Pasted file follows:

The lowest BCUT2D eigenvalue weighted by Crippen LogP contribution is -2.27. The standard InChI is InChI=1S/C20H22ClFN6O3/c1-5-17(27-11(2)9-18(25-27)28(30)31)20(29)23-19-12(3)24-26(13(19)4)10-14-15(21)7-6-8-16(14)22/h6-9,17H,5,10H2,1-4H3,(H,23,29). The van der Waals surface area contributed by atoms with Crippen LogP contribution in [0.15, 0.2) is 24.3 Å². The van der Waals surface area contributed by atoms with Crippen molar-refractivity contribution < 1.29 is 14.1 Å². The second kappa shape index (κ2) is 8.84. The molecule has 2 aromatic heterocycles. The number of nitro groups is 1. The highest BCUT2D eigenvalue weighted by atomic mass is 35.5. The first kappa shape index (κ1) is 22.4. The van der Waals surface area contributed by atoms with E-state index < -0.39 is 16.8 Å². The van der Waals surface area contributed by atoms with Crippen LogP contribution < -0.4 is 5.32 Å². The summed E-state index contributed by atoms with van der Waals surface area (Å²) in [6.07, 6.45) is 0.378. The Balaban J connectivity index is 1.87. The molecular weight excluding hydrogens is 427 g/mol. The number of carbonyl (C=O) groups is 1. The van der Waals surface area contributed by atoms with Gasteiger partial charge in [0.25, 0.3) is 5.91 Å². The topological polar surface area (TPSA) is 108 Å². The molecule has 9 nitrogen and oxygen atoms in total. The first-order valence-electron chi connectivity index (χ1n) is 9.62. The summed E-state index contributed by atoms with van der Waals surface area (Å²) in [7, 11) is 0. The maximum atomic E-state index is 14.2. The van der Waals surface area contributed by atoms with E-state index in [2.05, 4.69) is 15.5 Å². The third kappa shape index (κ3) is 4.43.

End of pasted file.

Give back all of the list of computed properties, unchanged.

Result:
The lowest BCUT2D eigenvalue weighted by Crippen LogP contribution is -2.27. The standard InChI is InChI=1S/C20H22ClFN6O3/c1-5-17(27-11(2)9-18(25-27)28(30)31)20(29)23-19-12(3)24-26(13(19)4)10-14-15(21)7-6-8-16(14)22/h6-9,17H,5,10H2,1-4H3,(H,23,29). The van der Waals surface area contributed by atoms with Crippen LogP contribution in [0.15, 0.2) is 24.3 Å². The van der Waals surface area contributed by atoms with Crippen molar-refractivity contribution < 1.29 is 14.1 Å². The second kappa shape index (κ2) is 8.84. The molecule has 2 aromatic heterocycles. The number of nitro groups is 1. The highest BCUT2D eigenvalue weighted by atomic mass is 35.5. The first kappa shape index (κ1) is 22.4. The van der Waals surface area contributed by atoms with E-state index < -0.39 is 16.8 Å². The van der Waals surface area contributed by atoms with Crippen LogP contribution < -0.4 is 5.32 Å². The summed E-state index contributed by atoms with van der Waals surface area (Å²) in [6.07, 6.45) is 0.378. The Balaban J connectivity index is 1.87. The molecular weight excluding hydrogens is 427 g/mol. The number of carbonyl (C=O) groups is 1. The van der Waals surface area contributed by atoms with Gasteiger partial charge in [0.25, 0.3) is 5.91 Å². The topological polar surface area (TPSA) is 108 Å². The molecule has 9 nitrogen and oxygen atoms in total. The first-order valence-electron chi connectivity index (χ1n) is 9.62. The summed E-state index contributed by atoms with van der Waals surface area (Å²) in [7, 11) is 0. The maximum atomic E-state index is 14.2. The van der Waals surface area contributed by atoms with E-state index in [2.05, 4.69) is 15.5 Å². The third kappa shape index (κ3) is 4.43.